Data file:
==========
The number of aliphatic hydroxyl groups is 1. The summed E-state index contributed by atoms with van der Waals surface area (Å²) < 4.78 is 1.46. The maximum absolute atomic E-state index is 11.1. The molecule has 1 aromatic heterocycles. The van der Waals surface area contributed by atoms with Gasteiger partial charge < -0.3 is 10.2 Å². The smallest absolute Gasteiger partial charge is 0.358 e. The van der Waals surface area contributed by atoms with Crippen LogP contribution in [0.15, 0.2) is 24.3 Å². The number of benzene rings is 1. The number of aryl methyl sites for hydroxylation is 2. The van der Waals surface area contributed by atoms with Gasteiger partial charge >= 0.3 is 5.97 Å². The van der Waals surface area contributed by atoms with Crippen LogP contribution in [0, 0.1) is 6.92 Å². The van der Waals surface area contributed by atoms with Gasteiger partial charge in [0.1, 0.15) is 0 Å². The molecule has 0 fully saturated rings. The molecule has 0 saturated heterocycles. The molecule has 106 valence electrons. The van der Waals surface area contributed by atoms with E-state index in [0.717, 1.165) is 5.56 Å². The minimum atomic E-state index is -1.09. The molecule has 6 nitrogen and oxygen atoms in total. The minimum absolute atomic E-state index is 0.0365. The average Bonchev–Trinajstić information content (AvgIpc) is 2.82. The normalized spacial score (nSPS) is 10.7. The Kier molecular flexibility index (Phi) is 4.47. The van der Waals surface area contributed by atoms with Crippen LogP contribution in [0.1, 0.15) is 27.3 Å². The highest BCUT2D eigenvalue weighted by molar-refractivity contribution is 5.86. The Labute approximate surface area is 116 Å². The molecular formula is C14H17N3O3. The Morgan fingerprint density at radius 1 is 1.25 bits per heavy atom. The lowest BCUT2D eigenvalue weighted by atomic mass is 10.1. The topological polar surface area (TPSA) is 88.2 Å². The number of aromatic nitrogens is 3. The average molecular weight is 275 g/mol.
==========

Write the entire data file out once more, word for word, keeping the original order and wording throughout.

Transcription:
The number of aliphatic hydroxyl groups is 1. The summed E-state index contributed by atoms with van der Waals surface area (Å²) < 4.78 is 1.46. The maximum absolute atomic E-state index is 11.1. The molecule has 1 aromatic heterocycles. The van der Waals surface area contributed by atoms with Gasteiger partial charge < -0.3 is 10.2 Å². The smallest absolute Gasteiger partial charge is 0.358 e. The van der Waals surface area contributed by atoms with Crippen LogP contribution in [0.15, 0.2) is 24.3 Å². The number of benzene rings is 1. The number of aryl methyl sites for hydroxylation is 2. The van der Waals surface area contributed by atoms with Gasteiger partial charge >= 0.3 is 5.97 Å². The van der Waals surface area contributed by atoms with Crippen LogP contribution in [0, 0.1) is 6.92 Å². The van der Waals surface area contributed by atoms with Gasteiger partial charge in [0.1, 0.15) is 0 Å². The molecule has 0 fully saturated rings. The molecule has 0 saturated heterocycles. The molecule has 106 valence electrons. The van der Waals surface area contributed by atoms with E-state index in [0.717, 1.165) is 5.56 Å². The minimum atomic E-state index is -1.09. The molecule has 6 nitrogen and oxygen atoms in total. The minimum absolute atomic E-state index is 0.0365. The average Bonchev–Trinajstić information content (AvgIpc) is 2.82. The normalized spacial score (nSPS) is 10.7. The Kier molecular flexibility index (Phi) is 4.47. The van der Waals surface area contributed by atoms with Crippen LogP contribution in [0.1, 0.15) is 27.3 Å². The highest BCUT2D eigenvalue weighted by molar-refractivity contribution is 5.86. The Labute approximate surface area is 116 Å². The molecular formula is C14H17N3O3. The Morgan fingerprint density at radius 1 is 1.25 bits per heavy atom. The lowest BCUT2D eigenvalue weighted by atomic mass is 10.1. The topological polar surface area (TPSA) is 88.2 Å². The number of aromatic nitrogens is 3. The average molecular weight is 275 g/mol.